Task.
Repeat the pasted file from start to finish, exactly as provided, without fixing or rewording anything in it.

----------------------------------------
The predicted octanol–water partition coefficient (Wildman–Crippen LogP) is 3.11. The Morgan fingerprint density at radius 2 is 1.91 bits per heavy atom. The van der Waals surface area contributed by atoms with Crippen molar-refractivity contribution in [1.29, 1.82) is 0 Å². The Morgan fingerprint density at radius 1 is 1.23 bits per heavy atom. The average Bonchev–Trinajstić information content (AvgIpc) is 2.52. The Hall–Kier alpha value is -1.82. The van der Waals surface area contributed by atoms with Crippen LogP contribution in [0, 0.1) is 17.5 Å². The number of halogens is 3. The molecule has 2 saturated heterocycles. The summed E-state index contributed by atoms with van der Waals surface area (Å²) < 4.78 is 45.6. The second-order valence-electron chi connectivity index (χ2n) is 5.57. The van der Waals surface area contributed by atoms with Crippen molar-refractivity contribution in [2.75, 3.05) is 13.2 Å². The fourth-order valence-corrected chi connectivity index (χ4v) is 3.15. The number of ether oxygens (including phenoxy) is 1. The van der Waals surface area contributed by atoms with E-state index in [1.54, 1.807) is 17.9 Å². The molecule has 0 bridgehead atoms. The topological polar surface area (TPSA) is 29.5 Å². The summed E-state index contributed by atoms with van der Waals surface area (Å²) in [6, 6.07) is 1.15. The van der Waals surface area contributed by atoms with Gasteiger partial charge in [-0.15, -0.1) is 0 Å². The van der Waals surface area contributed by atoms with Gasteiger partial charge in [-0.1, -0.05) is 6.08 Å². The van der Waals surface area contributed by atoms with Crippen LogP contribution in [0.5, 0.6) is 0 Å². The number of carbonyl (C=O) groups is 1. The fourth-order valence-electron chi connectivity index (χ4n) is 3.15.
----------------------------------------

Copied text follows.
The predicted octanol–water partition coefficient (Wildman–Crippen LogP) is 3.11. The Morgan fingerprint density at radius 2 is 1.91 bits per heavy atom. The van der Waals surface area contributed by atoms with Crippen molar-refractivity contribution in [1.29, 1.82) is 0 Å². The Morgan fingerprint density at radius 1 is 1.23 bits per heavy atom. The average Bonchev–Trinajstić information content (AvgIpc) is 2.52. The Hall–Kier alpha value is -1.82. The van der Waals surface area contributed by atoms with Crippen LogP contribution in [0, 0.1) is 17.5 Å². The number of halogens is 3. The molecule has 2 saturated heterocycles. The summed E-state index contributed by atoms with van der Waals surface area (Å²) < 4.78 is 45.6. The second-order valence-electron chi connectivity index (χ2n) is 5.57. The van der Waals surface area contributed by atoms with Crippen molar-refractivity contribution in [2.75, 3.05) is 13.2 Å². The fourth-order valence-corrected chi connectivity index (χ4v) is 3.15. The number of ether oxygens (including phenoxy) is 1. The van der Waals surface area contributed by atoms with E-state index in [1.54, 1.807) is 17.9 Å². The molecule has 0 bridgehead atoms. The topological polar surface area (TPSA) is 29.5 Å². The summed E-state index contributed by atoms with van der Waals surface area (Å²) in [6, 6.07) is 1.15. The van der Waals surface area contributed by atoms with Gasteiger partial charge in [-0.15, -0.1) is 0 Å². The van der Waals surface area contributed by atoms with Gasteiger partial charge in [-0.1, -0.05) is 6.08 Å². The van der Waals surface area contributed by atoms with Crippen LogP contribution in [0.5, 0.6) is 0 Å². The number of carbonyl (C=O) groups is 1. The fourth-order valence-electron chi connectivity index (χ4n) is 3.15.